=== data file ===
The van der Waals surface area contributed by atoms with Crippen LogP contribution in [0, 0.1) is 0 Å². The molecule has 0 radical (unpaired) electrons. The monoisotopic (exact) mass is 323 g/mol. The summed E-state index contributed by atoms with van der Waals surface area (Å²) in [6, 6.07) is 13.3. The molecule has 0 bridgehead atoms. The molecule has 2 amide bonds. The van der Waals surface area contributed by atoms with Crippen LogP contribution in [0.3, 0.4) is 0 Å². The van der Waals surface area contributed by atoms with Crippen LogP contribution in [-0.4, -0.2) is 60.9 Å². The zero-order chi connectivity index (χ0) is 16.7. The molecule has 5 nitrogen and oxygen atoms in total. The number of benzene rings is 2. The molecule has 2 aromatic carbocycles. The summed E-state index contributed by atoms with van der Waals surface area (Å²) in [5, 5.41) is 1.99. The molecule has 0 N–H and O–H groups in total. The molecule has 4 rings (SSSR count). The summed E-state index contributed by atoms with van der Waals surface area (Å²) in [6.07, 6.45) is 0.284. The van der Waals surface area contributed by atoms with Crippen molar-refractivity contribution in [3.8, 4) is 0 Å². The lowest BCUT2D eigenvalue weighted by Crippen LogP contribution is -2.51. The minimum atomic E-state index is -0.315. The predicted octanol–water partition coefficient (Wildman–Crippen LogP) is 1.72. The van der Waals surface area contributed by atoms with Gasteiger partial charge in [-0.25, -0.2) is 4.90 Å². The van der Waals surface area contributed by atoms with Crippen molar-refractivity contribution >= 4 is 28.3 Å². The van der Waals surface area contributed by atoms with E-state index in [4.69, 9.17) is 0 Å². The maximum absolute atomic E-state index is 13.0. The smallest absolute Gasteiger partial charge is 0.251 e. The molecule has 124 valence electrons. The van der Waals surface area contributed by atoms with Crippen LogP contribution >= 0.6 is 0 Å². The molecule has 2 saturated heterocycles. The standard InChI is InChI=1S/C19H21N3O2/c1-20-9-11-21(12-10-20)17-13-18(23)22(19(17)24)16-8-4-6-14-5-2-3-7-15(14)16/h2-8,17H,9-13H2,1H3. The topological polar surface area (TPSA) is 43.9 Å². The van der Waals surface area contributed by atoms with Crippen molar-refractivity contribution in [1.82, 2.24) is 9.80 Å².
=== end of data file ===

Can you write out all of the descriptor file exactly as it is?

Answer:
The van der Waals surface area contributed by atoms with Crippen LogP contribution in [0, 0.1) is 0 Å². The molecule has 0 radical (unpaired) electrons. The monoisotopic (exact) mass is 323 g/mol. The summed E-state index contributed by atoms with van der Waals surface area (Å²) in [6, 6.07) is 13.3. The molecule has 0 bridgehead atoms. The molecule has 2 amide bonds. The van der Waals surface area contributed by atoms with Crippen LogP contribution in [0.3, 0.4) is 0 Å². The van der Waals surface area contributed by atoms with Crippen LogP contribution in [-0.4, -0.2) is 60.9 Å². The zero-order chi connectivity index (χ0) is 16.7. The molecule has 5 nitrogen and oxygen atoms in total. The number of benzene rings is 2. The molecule has 2 aromatic carbocycles. The summed E-state index contributed by atoms with van der Waals surface area (Å²) in [5, 5.41) is 1.99. The molecule has 0 N–H and O–H groups in total. The molecule has 4 rings (SSSR count). The summed E-state index contributed by atoms with van der Waals surface area (Å²) in [6.07, 6.45) is 0.284. The van der Waals surface area contributed by atoms with Crippen molar-refractivity contribution in [3.8, 4) is 0 Å². The lowest BCUT2D eigenvalue weighted by Crippen LogP contribution is -2.51. The minimum atomic E-state index is -0.315. The predicted octanol–water partition coefficient (Wildman–Crippen LogP) is 1.72. The van der Waals surface area contributed by atoms with Gasteiger partial charge in [-0.25, -0.2) is 4.90 Å². The van der Waals surface area contributed by atoms with Crippen molar-refractivity contribution >= 4 is 28.3 Å². The van der Waals surface area contributed by atoms with E-state index in [4.69, 9.17) is 0 Å². The maximum absolute atomic E-state index is 13.0. The smallest absolute Gasteiger partial charge is 0.251 e. The molecule has 124 valence electrons. The van der Waals surface area contributed by atoms with Crippen LogP contribution >= 0.6 is 0 Å². The molecule has 2 saturated heterocycles. The standard InChI is InChI=1S/C19H21N3O2/c1-20-9-11-21(12-10-20)17-13-18(23)22(19(17)24)16-8-4-6-14-5-2-3-7-15(14)16/h2-8,17H,9-13H2,1H3. The topological polar surface area (TPSA) is 43.9 Å². The van der Waals surface area contributed by atoms with Crippen molar-refractivity contribution in [1.82, 2.24) is 9.80 Å².